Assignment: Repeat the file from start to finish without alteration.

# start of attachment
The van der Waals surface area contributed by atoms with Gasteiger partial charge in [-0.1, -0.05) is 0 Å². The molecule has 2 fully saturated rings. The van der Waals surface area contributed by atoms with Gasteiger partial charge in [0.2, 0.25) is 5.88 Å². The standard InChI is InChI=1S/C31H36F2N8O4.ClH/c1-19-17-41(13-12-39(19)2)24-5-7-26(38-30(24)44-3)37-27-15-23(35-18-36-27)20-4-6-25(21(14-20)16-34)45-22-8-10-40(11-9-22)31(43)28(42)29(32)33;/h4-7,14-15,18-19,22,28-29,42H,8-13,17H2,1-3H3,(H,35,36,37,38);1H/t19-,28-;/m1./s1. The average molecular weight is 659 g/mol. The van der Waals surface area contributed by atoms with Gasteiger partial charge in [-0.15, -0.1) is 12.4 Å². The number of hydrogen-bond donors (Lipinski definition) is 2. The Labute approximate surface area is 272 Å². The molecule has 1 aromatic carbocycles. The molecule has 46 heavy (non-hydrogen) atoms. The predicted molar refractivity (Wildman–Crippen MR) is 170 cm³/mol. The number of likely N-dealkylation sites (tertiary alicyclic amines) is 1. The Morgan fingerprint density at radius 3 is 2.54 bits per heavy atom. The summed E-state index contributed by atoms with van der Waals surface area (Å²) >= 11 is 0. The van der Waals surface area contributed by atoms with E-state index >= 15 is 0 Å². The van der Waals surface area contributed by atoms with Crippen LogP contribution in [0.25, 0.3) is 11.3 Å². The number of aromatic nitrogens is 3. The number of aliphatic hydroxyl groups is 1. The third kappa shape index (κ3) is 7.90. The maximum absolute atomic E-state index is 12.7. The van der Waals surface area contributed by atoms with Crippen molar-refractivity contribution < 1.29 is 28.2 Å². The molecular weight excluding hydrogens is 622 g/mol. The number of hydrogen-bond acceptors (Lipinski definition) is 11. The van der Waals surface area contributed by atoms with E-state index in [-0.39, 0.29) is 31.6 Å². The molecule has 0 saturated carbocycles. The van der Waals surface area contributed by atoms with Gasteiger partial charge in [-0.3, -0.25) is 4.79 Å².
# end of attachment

The van der Waals surface area contributed by atoms with Gasteiger partial charge in [-0.1, -0.05) is 0 Å². The molecule has 2 fully saturated rings. The van der Waals surface area contributed by atoms with Gasteiger partial charge in [0.2, 0.25) is 5.88 Å². The standard InChI is InChI=1S/C31H36F2N8O4.ClH/c1-19-17-41(13-12-39(19)2)24-5-7-26(38-30(24)44-3)37-27-15-23(35-18-36-27)20-4-6-25(21(14-20)16-34)45-22-8-10-40(11-9-22)31(43)28(42)29(32)33;/h4-7,14-15,18-19,22,28-29,42H,8-13,17H2,1-3H3,(H,35,36,37,38);1H/t19-,28-;/m1./s1. The average molecular weight is 659 g/mol. The van der Waals surface area contributed by atoms with Gasteiger partial charge in [-0.15, -0.1) is 12.4 Å². The number of hydrogen-bond donors (Lipinski definition) is 2. The Labute approximate surface area is 272 Å². The molecule has 1 aromatic carbocycles. The molecule has 46 heavy (non-hydrogen) atoms. The predicted molar refractivity (Wildman–Crippen MR) is 170 cm³/mol. The number of likely N-dealkylation sites (tertiary alicyclic amines) is 1. The Morgan fingerprint density at radius 3 is 2.54 bits per heavy atom. The summed E-state index contributed by atoms with van der Waals surface area (Å²) >= 11 is 0. The van der Waals surface area contributed by atoms with E-state index >= 15 is 0 Å². The van der Waals surface area contributed by atoms with Crippen LogP contribution in [0.25, 0.3) is 11.3 Å². The number of aromatic nitrogens is 3. The number of aliphatic hydroxyl groups is 1. The third kappa shape index (κ3) is 7.90. The maximum absolute atomic E-state index is 12.7. The van der Waals surface area contributed by atoms with Crippen molar-refractivity contribution < 1.29 is 28.2 Å². The molecular weight excluding hydrogens is 622 g/mol. The number of hydrogen-bond acceptors (Lipinski definition) is 11. The van der Waals surface area contributed by atoms with E-state index in [-0.39, 0.29) is 31.6 Å². The molecule has 0 saturated carbocycles. The van der Waals surface area contributed by atoms with Gasteiger partial charge in [-0.3, -0.25) is 4.79 Å².